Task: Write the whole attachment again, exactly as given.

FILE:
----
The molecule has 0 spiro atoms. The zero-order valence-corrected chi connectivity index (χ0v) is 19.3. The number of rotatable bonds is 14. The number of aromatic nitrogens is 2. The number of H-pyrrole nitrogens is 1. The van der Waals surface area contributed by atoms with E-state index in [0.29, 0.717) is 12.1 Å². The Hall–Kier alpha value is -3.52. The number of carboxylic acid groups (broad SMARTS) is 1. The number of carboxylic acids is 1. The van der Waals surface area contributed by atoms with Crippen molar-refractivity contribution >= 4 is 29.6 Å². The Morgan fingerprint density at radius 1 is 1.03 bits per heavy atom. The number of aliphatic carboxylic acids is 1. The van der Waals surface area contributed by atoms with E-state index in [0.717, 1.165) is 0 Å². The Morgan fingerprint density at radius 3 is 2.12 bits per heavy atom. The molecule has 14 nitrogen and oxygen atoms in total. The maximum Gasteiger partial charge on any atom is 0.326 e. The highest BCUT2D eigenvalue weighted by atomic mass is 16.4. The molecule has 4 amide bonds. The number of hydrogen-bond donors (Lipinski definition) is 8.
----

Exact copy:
The molecule has 0 spiro atoms. The zero-order valence-corrected chi connectivity index (χ0v) is 19.3. The number of rotatable bonds is 14. The number of aromatic nitrogens is 2. The number of H-pyrrole nitrogens is 1. The van der Waals surface area contributed by atoms with E-state index in [0.29, 0.717) is 12.1 Å². The Hall–Kier alpha value is -3.52. The number of carboxylic acid groups (broad SMARTS) is 1. The number of carboxylic acids is 1. The van der Waals surface area contributed by atoms with Crippen molar-refractivity contribution >= 4 is 29.6 Å². The Morgan fingerprint density at radius 1 is 1.03 bits per heavy atom. The number of aliphatic carboxylic acids is 1. The van der Waals surface area contributed by atoms with E-state index in [0.717, 1.165) is 0 Å². The Morgan fingerprint density at radius 3 is 2.12 bits per heavy atom. The molecule has 14 nitrogen and oxygen atoms in total. The maximum Gasteiger partial charge on any atom is 0.326 e. The highest BCUT2D eigenvalue weighted by atomic mass is 16.4. The molecule has 4 amide bonds. The number of hydrogen-bond donors (Lipinski definition) is 8.